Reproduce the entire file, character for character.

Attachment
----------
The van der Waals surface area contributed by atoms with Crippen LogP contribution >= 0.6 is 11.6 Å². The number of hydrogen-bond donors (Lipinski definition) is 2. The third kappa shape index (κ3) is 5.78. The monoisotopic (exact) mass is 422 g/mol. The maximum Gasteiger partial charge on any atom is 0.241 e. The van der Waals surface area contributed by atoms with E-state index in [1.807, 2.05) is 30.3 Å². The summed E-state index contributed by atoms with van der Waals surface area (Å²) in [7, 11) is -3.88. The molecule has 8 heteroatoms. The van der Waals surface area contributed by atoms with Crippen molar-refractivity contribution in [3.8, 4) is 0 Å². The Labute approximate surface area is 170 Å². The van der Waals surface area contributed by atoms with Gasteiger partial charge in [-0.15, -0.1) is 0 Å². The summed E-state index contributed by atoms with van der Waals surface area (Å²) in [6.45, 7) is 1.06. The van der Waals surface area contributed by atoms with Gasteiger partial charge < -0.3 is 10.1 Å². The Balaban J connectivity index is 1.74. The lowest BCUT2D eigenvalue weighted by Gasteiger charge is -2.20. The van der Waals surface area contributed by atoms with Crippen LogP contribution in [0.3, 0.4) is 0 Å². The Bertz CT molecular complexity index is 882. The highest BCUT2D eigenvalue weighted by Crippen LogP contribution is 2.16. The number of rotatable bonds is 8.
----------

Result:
The van der Waals surface area contributed by atoms with Crippen LogP contribution >= 0.6 is 11.6 Å². The number of hydrogen-bond donors (Lipinski definition) is 2. The third kappa shape index (κ3) is 5.78. The monoisotopic (exact) mass is 422 g/mol. The maximum Gasteiger partial charge on any atom is 0.241 e. The van der Waals surface area contributed by atoms with E-state index in [1.807, 2.05) is 30.3 Å². The summed E-state index contributed by atoms with van der Waals surface area (Å²) in [7, 11) is -3.88. The molecule has 8 heteroatoms. The van der Waals surface area contributed by atoms with Crippen molar-refractivity contribution in [3.8, 4) is 0 Å². The Labute approximate surface area is 170 Å². The van der Waals surface area contributed by atoms with Gasteiger partial charge in [-0.15, -0.1) is 0 Å². The summed E-state index contributed by atoms with van der Waals surface area (Å²) in [6.45, 7) is 1.06. The van der Waals surface area contributed by atoms with Gasteiger partial charge < -0.3 is 10.1 Å². The Balaban J connectivity index is 1.74. The lowest BCUT2D eigenvalue weighted by Gasteiger charge is -2.20. The van der Waals surface area contributed by atoms with Crippen LogP contribution in [0.3, 0.4) is 0 Å². The Bertz CT molecular complexity index is 882. The highest BCUT2D eigenvalue weighted by Crippen LogP contribution is 2.16. The number of rotatable bonds is 8.